It’s important to say that safe gun storage also impacts unintended discharge by a child as well as theft. Certainly, the numbers are about suicide, but children discharging guns they find is a different kind of tragedy that also needs prevented.
One of the key barriers to people wanting to store guns safely is the concern that they’ll not be available during a home intrusion. The truth is that guns are used to defend homes in just 0.9% of all home intrusions (data is from 2007-2011) – so, an incredibly small percentage. The data showed that there was injury in 4.2% of the intrusion cases overall, and 4.1% when a gun was used for self-defense. The net of all this is that gun use for self defense seems to make a negligible – if any – difference in the likelihood of injury from an attack. (The data comes from the journal article, “The epidemiology of self-defense gun use: Evidence from the National Crime Victimization Surveys 2007–2011,” not from this book.)
There’s no statistical evidence for safe storage vs. unsafe storage, which isn’t surprising given the incredibly low incidence rate. It’s hard to study things when the overall rate is so low. They’re so low, that it’s difficult to believe that it will be an event that will impact most people.
Statistics can show you odd relationships – sometimes that make little sense. There’s pretty good research that says if you add a barrier to a chosen form of suicide, people rarely will switch to a different method. If they want to jump from a bridge, and you add a fence, they’re likely to not die by suicide. That’s why, when you read that a gun purchase is an indicator of higher rates – even excluding suicides that involve a gun – it makes you tilt your head.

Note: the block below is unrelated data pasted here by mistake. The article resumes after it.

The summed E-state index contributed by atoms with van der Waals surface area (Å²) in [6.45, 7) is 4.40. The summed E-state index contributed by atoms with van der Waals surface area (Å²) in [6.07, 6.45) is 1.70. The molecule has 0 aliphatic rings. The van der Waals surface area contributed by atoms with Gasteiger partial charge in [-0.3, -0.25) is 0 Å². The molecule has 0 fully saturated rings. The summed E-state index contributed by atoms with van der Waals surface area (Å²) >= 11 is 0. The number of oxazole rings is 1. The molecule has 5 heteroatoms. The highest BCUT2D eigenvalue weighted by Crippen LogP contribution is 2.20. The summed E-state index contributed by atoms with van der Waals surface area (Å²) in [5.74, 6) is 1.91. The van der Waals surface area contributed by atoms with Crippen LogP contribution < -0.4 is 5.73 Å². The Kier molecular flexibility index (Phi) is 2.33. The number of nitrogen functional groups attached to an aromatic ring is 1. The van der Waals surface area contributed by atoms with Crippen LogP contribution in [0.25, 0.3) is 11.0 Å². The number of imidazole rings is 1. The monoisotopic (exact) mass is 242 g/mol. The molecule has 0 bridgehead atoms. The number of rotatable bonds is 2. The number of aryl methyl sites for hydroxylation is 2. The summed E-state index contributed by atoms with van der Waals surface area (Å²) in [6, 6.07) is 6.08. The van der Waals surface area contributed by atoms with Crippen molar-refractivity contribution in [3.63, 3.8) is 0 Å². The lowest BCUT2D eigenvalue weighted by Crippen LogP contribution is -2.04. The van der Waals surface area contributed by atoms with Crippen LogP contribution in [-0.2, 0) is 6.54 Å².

Reporting the Thought
Admitting you have a problem is hard for all of us. Trying to explain to someone that you’re feeling trauma because of something that you’ve seen or been through is difficult – particularly if the situation wasn’t traumatizing to them or is perceived as “normal.” Soldiers underreporting of suicidal thoughts should not be surprising. The culture of macho-toughness and the general need to not be seen as weak don’t make it easy to admit you’re struggling.
The problem is that you can’t help someone that you don’t know is struggling – and the very act of sharing your suicidal thoughts with someone makes them less intense and painful. (For the mechanics of this, see White Bears and Other Unwanted Thoughts.)
Background checks have been a part of gun purchases for some time. Initially installed with a waiting period, this waiting period has all but been resolved thanks to technology. However, not all background checks are the same. Some operate solely at a federal level, some at a state level, and others operate all the way down to the local level. It turns out the level at which the background check is done matters to the outcomes. Federal level checks were associated with an 11.64 per 100,000 suicide rate, and local level checks with a 5.74 per 100,000 rate. Clearly, the more locally you evaluate gun ownership, the more probable it is that you’ll catch concerns.
You don’t need a background check to check out the background in Guns and Suicide.